“There have been no good bands in Liverpool since The Coral,” announces THE LOUD’s bassist Matthew Freeman halfway through our interview, as he hangs out of the window of his band’s tiny rehearsal space, blowing smoke in to the air outside as seagulls wheel overhead. There is a beat while the three band members look at each other as if to confirm this statement, then turn to fix me with a steely gaze.
No big statement? No declaration to be the ‘next big thing’? No need. The Loud don’t prescribe to the myth that the more you eulogise about yourself the more successful you’ll be, as bands with lesser talent are wont to do. Instead they are happy to let their music do the talking, and theirs is certainly getting tongues wagging around the city at the moment, more so with the release of their first EP last month. “We’re definitely seeing more new faces showing up at our gigs,” says singer and guitarist Pennington Lee. “That shows that we’re going in the right direction.”
Like The Coral, all three band members hail from our country’s Leisure Peninsula, but that is where similarities with the Wirral-rockers start and end. I had seen Pennington Lee and Freeman play in their previous band, a more jazzily psychedelic affair. The Loud are far from that and represent them going back to basics, and, with drummer Leroy Oxton, their scuzzy garage rock style is really finding some resonance.
The dynamics of a three-piece are benefiting the songs too, letting them evolve naturally and preventing them from being pulled in too many different directions, with an emphasis on a stripped-back, simplistic playing style that creates one helluva racket (hence the name). Describing their sound as a “modern glam”, Lee draws a line through their influences that connects T Rex, The Brian Jonestown Massacre and The Black Angels, but it was their mutual admiration for two bands in particular that really brought them focus as a band: the fury of Knebworth-era Oasis is there in spades, and their shadowy soundscape lends heavily from Black Rebel Motorcycle Club, giving them a darkly threatening sound that grooves and thrashes until your ears bleed.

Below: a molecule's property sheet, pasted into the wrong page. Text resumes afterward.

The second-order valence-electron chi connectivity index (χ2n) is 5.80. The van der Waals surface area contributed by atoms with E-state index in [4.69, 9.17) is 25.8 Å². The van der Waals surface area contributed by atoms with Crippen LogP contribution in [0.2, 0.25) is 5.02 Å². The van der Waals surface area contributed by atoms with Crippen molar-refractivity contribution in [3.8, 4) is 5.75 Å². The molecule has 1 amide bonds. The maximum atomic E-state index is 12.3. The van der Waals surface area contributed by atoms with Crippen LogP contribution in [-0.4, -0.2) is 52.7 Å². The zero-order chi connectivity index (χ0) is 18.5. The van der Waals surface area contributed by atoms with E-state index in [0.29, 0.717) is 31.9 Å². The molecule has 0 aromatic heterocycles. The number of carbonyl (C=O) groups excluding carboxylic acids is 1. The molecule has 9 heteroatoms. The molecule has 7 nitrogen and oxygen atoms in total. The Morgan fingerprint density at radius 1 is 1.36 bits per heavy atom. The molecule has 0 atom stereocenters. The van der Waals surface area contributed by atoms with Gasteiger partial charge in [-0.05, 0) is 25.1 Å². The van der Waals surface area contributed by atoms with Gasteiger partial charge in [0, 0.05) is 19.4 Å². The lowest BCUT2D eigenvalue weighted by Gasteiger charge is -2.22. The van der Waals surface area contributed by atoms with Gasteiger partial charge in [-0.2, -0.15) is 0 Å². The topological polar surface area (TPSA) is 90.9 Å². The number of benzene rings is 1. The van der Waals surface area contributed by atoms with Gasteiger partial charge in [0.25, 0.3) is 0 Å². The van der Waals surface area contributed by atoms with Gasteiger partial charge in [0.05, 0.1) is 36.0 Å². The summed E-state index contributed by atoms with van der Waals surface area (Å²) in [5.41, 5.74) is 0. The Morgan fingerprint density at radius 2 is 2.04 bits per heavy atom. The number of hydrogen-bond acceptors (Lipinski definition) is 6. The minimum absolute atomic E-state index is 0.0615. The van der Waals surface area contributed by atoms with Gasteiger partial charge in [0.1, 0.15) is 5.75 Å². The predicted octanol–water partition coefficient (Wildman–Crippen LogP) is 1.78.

Built on dirty, undulating bass-lines and the incessant thrash-crash of the drums, The Loud’s music twists and broils in a maelstrom of reverb, with Lee’s cutting guitars soaring in to the mix and ratcheting up the volume still further. Pity the bands who share their tiny attic-space rehearsal room then. “Ha! Yeh, we do pretty much blow them all out of the water with this noise,” jokes Lee, the band’s songwriter.
In this cramped space they have the look of a 90s American grunge band, stealing moments in between school and paper rounds to sneak in to the garage and bash out some tunes. It also lends well to their sound, providing the acoustics needed to create that distorted fuzz that makes them sound like they’re playing from behind a wall of shadow.
With the lights turned down low, the boys retreat behind their instruments ready to play, and this is where they look most at home: any discomfort they showed when answering questions seeps away when they start to play, and they have a tightness, communicating more by looks than by words. They obviously relish making music together, which is a refreshing characteristic in a band today; some are too busy blowing their own trumpets to worry about picking up a guitar.
As a live prospect, you might think they would struggle to fill a big venue when they are so used to being crammed in to their matchbox-sized studio. But it is a credit to their songs that they don’t look lost at all, instead swelling their size so that they almost resemble a greyscale version of The White Stripes, taking possession of the colours black and white and really bringing them to life with their music.
The bleak picture painted by It’s Nothing, and the apocalyptic Five Years, are testament to this, but the real highlights come in the glam rumble and roll of A Little Taste Of Home and Good Intentions, sounding like a sinister Beach Boys demanding that you dance to their tune. The howling lyrics are spat out by Pennington Lee as he moves through the gears, at times growling (‘You can do what you want, yeh/You can do what you please’), at times lamenting (‘every time I pick up a paper I see it’s bad news’), and even occasionally showing that he does have a generous heart too (‘Send a kiss out to every stranger who hears this sound’).
I Am A War rolls in on the wheels of the heavy artillery and explodes around you like a full-blown battle, with glam shells going off in your face, and the siren-aping guitar tearing at your eardrums. Make it through that to the relative safety of I’m Easy, where your only danger is being cut to ribbons by the razor-sharp guitar, and trampled to death by the galloping rhythm, and you should be fit to take on anything. The Loud may not be a name you’ve heard of before now, but you will not escape their sound in the coming months: it’s coming to get you, and you’ve got nowhere to hide…